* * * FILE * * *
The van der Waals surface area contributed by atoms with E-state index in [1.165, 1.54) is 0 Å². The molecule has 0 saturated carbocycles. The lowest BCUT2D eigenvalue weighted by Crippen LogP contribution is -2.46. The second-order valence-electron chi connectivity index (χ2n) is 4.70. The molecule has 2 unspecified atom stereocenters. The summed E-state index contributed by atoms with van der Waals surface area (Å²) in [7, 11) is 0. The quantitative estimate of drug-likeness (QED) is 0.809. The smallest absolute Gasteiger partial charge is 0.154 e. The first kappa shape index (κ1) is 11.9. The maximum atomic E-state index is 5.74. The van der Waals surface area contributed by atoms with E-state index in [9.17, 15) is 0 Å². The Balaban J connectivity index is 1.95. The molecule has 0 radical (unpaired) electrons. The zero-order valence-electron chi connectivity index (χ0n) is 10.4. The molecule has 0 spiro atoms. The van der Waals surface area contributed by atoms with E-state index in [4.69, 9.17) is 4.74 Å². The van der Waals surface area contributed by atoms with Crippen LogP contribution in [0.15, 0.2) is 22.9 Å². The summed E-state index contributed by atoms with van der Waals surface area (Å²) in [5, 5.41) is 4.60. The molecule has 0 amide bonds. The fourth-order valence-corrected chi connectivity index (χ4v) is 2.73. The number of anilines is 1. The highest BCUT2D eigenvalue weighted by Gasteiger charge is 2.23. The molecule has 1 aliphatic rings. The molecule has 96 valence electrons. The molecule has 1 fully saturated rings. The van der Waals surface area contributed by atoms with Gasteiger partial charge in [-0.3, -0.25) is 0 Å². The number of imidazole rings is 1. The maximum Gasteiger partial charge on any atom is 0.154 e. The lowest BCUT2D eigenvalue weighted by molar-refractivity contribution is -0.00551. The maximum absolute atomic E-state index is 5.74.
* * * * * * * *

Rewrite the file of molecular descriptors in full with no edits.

The van der Waals surface area contributed by atoms with E-state index in [1.165, 1.54) is 0 Å². The molecule has 0 saturated carbocycles. The lowest BCUT2D eigenvalue weighted by Crippen LogP contribution is -2.46. The second-order valence-electron chi connectivity index (χ2n) is 4.70. The molecule has 2 unspecified atom stereocenters. The summed E-state index contributed by atoms with van der Waals surface area (Å²) in [7, 11) is 0. The quantitative estimate of drug-likeness (QED) is 0.809. The smallest absolute Gasteiger partial charge is 0.154 e. The first kappa shape index (κ1) is 11.9. The maximum atomic E-state index is 5.74. The van der Waals surface area contributed by atoms with E-state index in [9.17, 15) is 0 Å². The Balaban J connectivity index is 1.95. The molecule has 0 radical (unpaired) electrons. The zero-order valence-electron chi connectivity index (χ0n) is 10.4. The molecule has 0 spiro atoms. The van der Waals surface area contributed by atoms with E-state index in [4.69, 9.17) is 4.74 Å². The van der Waals surface area contributed by atoms with Crippen LogP contribution in [0.15, 0.2) is 22.9 Å². The summed E-state index contributed by atoms with van der Waals surface area (Å²) in [5, 5.41) is 4.60. The molecule has 0 amide bonds. The fourth-order valence-corrected chi connectivity index (χ4v) is 2.73. The number of anilines is 1. The highest BCUT2D eigenvalue weighted by Gasteiger charge is 2.23. The molecule has 1 aliphatic rings. The molecule has 96 valence electrons. The molecule has 1 fully saturated rings. The van der Waals surface area contributed by atoms with Gasteiger partial charge in [-0.3, -0.25) is 0 Å². The number of imidazole rings is 1. The maximum Gasteiger partial charge on any atom is 0.154 e. The lowest BCUT2D eigenvalue weighted by molar-refractivity contribution is -0.00551. The maximum absolute atomic E-state index is 5.74.